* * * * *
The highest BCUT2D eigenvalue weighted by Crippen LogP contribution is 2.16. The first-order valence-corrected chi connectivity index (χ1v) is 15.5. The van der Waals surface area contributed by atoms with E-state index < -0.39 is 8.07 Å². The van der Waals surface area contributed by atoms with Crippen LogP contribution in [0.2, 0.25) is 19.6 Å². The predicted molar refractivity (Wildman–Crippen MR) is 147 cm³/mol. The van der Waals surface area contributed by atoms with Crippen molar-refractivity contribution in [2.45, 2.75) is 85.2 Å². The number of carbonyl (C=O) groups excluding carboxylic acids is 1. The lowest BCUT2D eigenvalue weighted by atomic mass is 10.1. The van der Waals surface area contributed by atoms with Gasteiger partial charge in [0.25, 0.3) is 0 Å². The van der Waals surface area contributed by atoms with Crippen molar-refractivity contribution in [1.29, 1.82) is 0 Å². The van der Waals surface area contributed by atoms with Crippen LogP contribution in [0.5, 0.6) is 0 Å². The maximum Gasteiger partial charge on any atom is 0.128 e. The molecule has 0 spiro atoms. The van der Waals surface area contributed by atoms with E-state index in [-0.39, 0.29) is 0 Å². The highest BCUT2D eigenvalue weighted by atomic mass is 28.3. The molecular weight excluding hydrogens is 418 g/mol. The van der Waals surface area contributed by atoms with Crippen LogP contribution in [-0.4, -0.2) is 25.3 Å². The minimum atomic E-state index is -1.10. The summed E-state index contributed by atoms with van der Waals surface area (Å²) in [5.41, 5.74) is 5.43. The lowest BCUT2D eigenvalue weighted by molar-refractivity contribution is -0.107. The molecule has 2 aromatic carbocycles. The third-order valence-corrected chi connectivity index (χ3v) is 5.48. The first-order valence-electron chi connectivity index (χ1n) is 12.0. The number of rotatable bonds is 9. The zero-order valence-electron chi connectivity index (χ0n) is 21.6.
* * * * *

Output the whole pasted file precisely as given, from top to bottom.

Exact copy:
The highest BCUT2D eigenvalue weighted by Crippen LogP contribution is 2.16. The first-order valence-corrected chi connectivity index (χ1v) is 15.5. The van der Waals surface area contributed by atoms with E-state index < -0.39 is 8.07 Å². The van der Waals surface area contributed by atoms with Crippen LogP contribution in [0.2, 0.25) is 19.6 Å². The predicted molar refractivity (Wildman–Crippen MR) is 147 cm³/mol. The van der Waals surface area contributed by atoms with Crippen molar-refractivity contribution in [2.45, 2.75) is 85.2 Å². The number of carbonyl (C=O) groups excluding carboxylic acids is 1. The lowest BCUT2D eigenvalue weighted by atomic mass is 10.1. The van der Waals surface area contributed by atoms with Gasteiger partial charge in [0.25, 0.3) is 0 Å². The van der Waals surface area contributed by atoms with Crippen molar-refractivity contribution in [1.29, 1.82) is 0 Å². The van der Waals surface area contributed by atoms with Crippen LogP contribution in [0.5, 0.6) is 0 Å². The maximum Gasteiger partial charge on any atom is 0.128 e. The molecule has 0 spiro atoms. The van der Waals surface area contributed by atoms with E-state index in [-0.39, 0.29) is 0 Å². The highest BCUT2D eigenvalue weighted by atomic mass is 28.3. The molecular weight excluding hydrogens is 418 g/mol. The van der Waals surface area contributed by atoms with Crippen LogP contribution in [-0.4, -0.2) is 25.3 Å². The minimum atomic E-state index is -1.10. The summed E-state index contributed by atoms with van der Waals surface area (Å²) in [5.41, 5.74) is 5.43. The lowest BCUT2D eigenvalue weighted by molar-refractivity contribution is -0.107. The molecule has 2 aromatic carbocycles. The third-order valence-corrected chi connectivity index (χ3v) is 5.48. The first-order valence-electron chi connectivity index (χ1n) is 12.0. The number of rotatable bonds is 9. The zero-order valence-electron chi connectivity index (χ0n) is 21.6.